Cultural diversity enriches the educational experience. We learn from those whose experiences, beliefs, and perspectives are different from our own. These lessons can be taught best in a richly diverse intellectual and social environment. With diversity growing in the United States, it is imperative that educators increase cultural awareness and knowledge to become comfortable with cultural encounters, as well as teaching about culture and diversity. When educators understand that the role of culture does not mean learning endless facts about many cultures, but rather coming to see how culture shapes beliefs about learning and education, educators can begin to re-examine and redesign curricula in many fruitful ways making teaching and learning about culture easier.

Research suggests two broad cultural value systems shape people’s thoughts and actions in virtually all aspects of life. These two cultural value systems are individualism and collectivism. The dominant culture in the United States, which has its roots in Western Europe, is highly individualistic with the goal of teaching to become independent and strive for individual success. In contrast, many immigrant families, as well as American Indians, Alaska Natives, Pacific Islanders, and African-Americans, socialize their children to be more collectivistic. In their child-rearing practices, these families emphasize maintenance of close bonds to family, responsiveness to family needs and goals, and working on tasks together as a group. From this mindset, the individualism and collectivism (IC) framework have the potential to help educators make hidden cultural patterns transparent although the IC framework; however, this must be used with caution due to the fact that generalizations do not apply to every individual.

Cultural Differences

Representative of mainstream United States, Western Europe, Australia, and CanadaRepresentative of 70% of world cultures including those of many U.S. immigrants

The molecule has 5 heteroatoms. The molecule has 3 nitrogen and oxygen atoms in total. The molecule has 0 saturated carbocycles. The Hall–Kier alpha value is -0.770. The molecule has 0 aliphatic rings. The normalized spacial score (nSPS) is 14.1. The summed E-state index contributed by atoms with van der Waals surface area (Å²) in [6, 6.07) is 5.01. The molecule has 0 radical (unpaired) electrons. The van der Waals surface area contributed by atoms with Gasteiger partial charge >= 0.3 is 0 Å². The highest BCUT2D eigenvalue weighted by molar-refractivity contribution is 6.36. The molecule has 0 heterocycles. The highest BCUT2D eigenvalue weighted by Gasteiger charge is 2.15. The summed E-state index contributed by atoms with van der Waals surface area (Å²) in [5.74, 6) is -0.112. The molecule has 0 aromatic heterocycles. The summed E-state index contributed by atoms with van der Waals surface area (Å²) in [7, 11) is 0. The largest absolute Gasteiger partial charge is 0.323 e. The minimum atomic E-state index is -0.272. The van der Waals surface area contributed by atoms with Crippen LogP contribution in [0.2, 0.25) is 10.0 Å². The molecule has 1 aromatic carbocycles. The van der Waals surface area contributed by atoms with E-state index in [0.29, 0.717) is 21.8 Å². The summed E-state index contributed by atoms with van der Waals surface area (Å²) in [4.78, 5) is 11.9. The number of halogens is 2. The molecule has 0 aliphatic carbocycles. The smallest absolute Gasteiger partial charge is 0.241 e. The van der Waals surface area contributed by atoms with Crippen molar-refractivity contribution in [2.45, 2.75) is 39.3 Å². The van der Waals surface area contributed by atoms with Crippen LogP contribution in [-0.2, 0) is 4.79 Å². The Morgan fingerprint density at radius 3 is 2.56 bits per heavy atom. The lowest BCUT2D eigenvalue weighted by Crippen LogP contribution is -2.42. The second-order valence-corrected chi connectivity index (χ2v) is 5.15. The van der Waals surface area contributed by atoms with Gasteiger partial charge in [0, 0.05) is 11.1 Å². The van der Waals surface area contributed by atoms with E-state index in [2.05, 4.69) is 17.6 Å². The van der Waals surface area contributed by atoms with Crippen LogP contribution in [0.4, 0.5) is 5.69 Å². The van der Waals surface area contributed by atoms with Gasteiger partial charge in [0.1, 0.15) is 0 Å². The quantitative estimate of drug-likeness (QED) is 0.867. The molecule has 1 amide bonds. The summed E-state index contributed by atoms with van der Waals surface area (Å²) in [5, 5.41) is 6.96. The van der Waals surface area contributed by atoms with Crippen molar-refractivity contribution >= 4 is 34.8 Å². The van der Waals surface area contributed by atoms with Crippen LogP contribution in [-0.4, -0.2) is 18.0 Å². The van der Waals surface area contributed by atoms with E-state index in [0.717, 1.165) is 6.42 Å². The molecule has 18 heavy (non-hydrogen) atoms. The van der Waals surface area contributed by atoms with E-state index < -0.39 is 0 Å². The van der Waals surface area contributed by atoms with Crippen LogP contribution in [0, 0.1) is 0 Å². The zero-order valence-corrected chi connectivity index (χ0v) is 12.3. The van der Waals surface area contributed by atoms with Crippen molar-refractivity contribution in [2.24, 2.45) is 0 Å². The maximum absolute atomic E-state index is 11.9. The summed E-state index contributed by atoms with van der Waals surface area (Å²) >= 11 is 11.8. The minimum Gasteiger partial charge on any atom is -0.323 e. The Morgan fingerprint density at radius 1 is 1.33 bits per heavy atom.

Well-being of individual; responsibility for selfWell-being of group; responsibility for group
Individual achievementFamily/group success
Task orientationSocial orientation
Cognitive intelligenceSocial intelligence
Note. Adapted from Deal (2002).

One example of teaching a class of multicultural students using the IC framework is designing an activity that asks students to participate in two related stages of reflective engagement involving race, ethnicity, culture, and individuality. First, the class as a whole can identify 8 to 10 items they consider essential to exploring and conveying ethnic, cultural, and individual identity. Second, the students can create a poster symbolizing the pride of their culture and heritage. The project can culminate in a gallery walk with posters and items exhibited, and students available to explain and answer questions about their posters’ content and items. These activities allow students the opportunity to speak freely about their ethnicity and cultural heritage, as well as be open to other cultures, races, and ethnicities. Adult learners accumulate knowledge most effectively when they are active participants in their own learning process. Students can use storytelling to talk about their items and posters, making the subject matter more interesting and relatable for other culturally diverse students.

Do you think the concepts of individualism and collectivism can be applied effectively to teach nursing students about cultural diversity?


Deal, C. (2002). Application of the concepts of individualism and collectivism to intercultural training.   Retrieved from

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